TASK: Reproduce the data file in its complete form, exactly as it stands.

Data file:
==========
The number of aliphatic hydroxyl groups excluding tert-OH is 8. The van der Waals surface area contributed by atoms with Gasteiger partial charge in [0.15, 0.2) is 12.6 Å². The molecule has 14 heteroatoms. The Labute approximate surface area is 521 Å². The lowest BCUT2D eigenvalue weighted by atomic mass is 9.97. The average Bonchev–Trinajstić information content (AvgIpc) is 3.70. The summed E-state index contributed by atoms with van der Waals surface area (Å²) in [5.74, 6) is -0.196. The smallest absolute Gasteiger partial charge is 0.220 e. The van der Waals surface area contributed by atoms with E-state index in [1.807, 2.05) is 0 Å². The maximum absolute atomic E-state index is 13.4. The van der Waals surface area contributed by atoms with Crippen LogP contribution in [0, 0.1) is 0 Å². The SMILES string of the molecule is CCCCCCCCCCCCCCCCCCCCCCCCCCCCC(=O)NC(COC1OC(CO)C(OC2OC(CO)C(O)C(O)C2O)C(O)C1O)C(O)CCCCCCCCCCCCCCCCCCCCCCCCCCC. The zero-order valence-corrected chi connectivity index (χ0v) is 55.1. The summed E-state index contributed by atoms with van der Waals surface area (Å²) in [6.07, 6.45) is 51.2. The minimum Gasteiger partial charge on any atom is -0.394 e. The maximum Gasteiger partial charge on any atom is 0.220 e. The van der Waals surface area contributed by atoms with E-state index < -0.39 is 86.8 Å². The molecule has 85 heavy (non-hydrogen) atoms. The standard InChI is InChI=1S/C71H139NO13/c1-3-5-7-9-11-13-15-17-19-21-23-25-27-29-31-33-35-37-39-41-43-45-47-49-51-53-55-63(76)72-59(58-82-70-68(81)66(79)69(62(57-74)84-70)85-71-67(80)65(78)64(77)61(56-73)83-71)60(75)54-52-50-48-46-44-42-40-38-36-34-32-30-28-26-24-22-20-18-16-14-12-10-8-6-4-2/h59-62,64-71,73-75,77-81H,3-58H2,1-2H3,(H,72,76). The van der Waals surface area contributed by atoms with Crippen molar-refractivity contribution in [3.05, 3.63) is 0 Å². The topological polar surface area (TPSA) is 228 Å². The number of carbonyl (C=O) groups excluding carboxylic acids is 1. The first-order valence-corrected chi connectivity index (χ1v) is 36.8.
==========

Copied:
The number of aliphatic hydroxyl groups excluding tert-OH is 8. The van der Waals surface area contributed by atoms with Gasteiger partial charge in [0.15, 0.2) is 12.6 Å². The molecule has 14 heteroatoms. The Labute approximate surface area is 521 Å². The lowest BCUT2D eigenvalue weighted by atomic mass is 9.97. The average Bonchev–Trinajstić information content (AvgIpc) is 3.70. The summed E-state index contributed by atoms with van der Waals surface area (Å²) in [5.74, 6) is -0.196. The smallest absolute Gasteiger partial charge is 0.220 e. The van der Waals surface area contributed by atoms with E-state index in [1.807, 2.05) is 0 Å². The maximum absolute atomic E-state index is 13.4. The van der Waals surface area contributed by atoms with Crippen LogP contribution in [0, 0.1) is 0 Å². The SMILES string of the molecule is CCCCCCCCCCCCCCCCCCCCCCCCCCCCC(=O)NC(COC1OC(CO)C(OC2OC(CO)C(O)C(O)C2O)C(O)C1O)C(O)CCCCCCCCCCCCCCCCCCCCCCCCCCC. The zero-order valence-corrected chi connectivity index (χ0v) is 55.1. The summed E-state index contributed by atoms with van der Waals surface area (Å²) in [6.07, 6.45) is 51.2. The minimum Gasteiger partial charge on any atom is -0.394 e. The maximum Gasteiger partial charge on any atom is 0.220 e. The van der Waals surface area contributed by atoms with E-state index < -0.39 is 86.8 Å². The molecule has 85 heavy (non-hydrogen) atoms. The standard InChI is InChI=1S/C71H139NO13/c1-3-5-7-9-11-13-15-17-19-21-23-25-27-29-31-33-35-37-39-41-43-45-47-49-51-53-55-63(76)72-59(58-82-70-68(81)66(79)69(62(57-74)84-70)85-71-67(80)65(78)64(77)61(56-73)83-71)60(75)54-52-50-48-46-44-42-40-38-36-34-32-30-28-26-24-22-20-18-16-14-12-10-8-6-4-2/h59-62,64-71,73-75,77-81H,3-58H2,1-2H3,(H,72,76). The van der Waals surface area contributed by atoms with Crippen molar-refractivity contribution in [3.05, 3.63) is 0 Å². The topological polar surface area (TPSA) is 228 Å². The number of carbonyl (C=O) groups excluding carboxylic acids is 1. The first-order valence-corrected chi connectivity index (χ1v) is 36.8.